Reiterates appeal to Governor to issue executive order; urges legislators to make true reform by amending state constitutionRichmond, VA – The ACLU of Virginia today rejected the conclusion of the report of the Attorney General’s Rights Restoration Advisory Committee that the governor does not have the power to issue an executive order restoring voting rights, and urged Governor Bob McDonnell to move ahead despite the Committee’s finding.
“While we praise Attorney General Ken Cuccinelli for becoming an advocate for reform of Virginia’s felony disenfranchisement law, we are extremely disappointed in the conclusion of his Rights Restoration Advisory Committee that the Governor does not have the power to restore rights by executive order,” said ACLU of Virginia Executive Director Claire G. Gastañaga.
“The Committee addressed only one possible version of an executive order – a blanket restoration of all felons’ rights without limitation,” Gastañaga added. “There are many other ways that an executive order can be crafted to preserve the Governor’s discretionary role and make appropriate administrative and policy distinctions. If in doubt about his authority, the Governor should seek advice from a lawyer who will help him find a way to accomplish the objective of restoring as many rights by executive order as possible rather than one who will point out all the ways it can’t be done.”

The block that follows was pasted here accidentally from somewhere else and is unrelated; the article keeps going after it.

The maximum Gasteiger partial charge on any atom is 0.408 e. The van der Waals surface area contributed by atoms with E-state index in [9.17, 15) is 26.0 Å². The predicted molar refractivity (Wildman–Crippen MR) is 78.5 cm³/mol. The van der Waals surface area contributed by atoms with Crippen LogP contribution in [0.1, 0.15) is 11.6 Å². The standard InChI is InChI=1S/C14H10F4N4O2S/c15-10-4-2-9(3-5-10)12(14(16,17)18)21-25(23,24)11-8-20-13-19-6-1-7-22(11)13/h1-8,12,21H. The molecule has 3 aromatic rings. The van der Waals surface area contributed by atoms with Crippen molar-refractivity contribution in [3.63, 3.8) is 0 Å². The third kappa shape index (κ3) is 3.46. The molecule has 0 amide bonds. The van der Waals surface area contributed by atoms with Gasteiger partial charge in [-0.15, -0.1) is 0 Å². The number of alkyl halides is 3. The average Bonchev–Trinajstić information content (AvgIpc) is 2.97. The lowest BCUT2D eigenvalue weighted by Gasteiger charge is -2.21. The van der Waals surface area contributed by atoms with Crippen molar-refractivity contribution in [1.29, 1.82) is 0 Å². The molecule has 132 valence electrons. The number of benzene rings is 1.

The ACLU of Virginia, along with scores of ministers, faith-based groups, the NAACP and numerous other state and local organizations have pressed for reform of Virginia’s felon disenfranchisement law for years. In 2010, rights restoration advocates urged then-Governor Tim Kaine to issue an executive order, and on January 21 the ACLU urged Governor McDonnell to issue an executive order. On both occasions, the ACLU provided the Governor with a memorandum setting out the legal basis for such an order.
“For too long, Virginia has been successful in implementing a law designed to target minority voters: one in five African-American adults in the state is disenfranchised,” added Gastañaga. “Felony disenfranchisement requires true reform: Governor Bob McDonnell should issue an executive order restoring voting rights to as many of the hundreds of thousands of Virginians who have been denied their political voice as possible, and legislators should pass a constitutional amendment repealing this Jim Crow era felony disenfranchisement law.”
Under the Virginia Constitution, the governor, not the General Assembly, has control over the process for restoring voting rights of felons. Only the General Assembly has the power to put a Constitutional amendment to change this before the people for a vote. A constitutional amendment requires approval by two separate legislative sessions (with a House of Delegates election in between) before it can be put to a referendum by Virginia voters. This year, the Virginia General Assembly again failed to pass any measures that would reform Virginia’s disenfranchisement law.
According to the Sentencing Project, over 450,000 individuals – about 7.3% of the population – are barred from exercising their right to vote in Virginia due to a felony conviction. The vast majority of disenfranchised persons in Virginia and the U.S. are no longer incarcerated and are tax-paying citizens who are involved in their communities. At least two-thirds have fully completed their sentences, including probation and parole. Moreover, as the number and kinds of offenses that are felonies in Virginia have proliferated, the link between offense and disenfranchisement has become less and less rational and more attenuated.
ACLU of Virginia Contact: Claire G. Gastañaga, Executive Director, 804-644-8022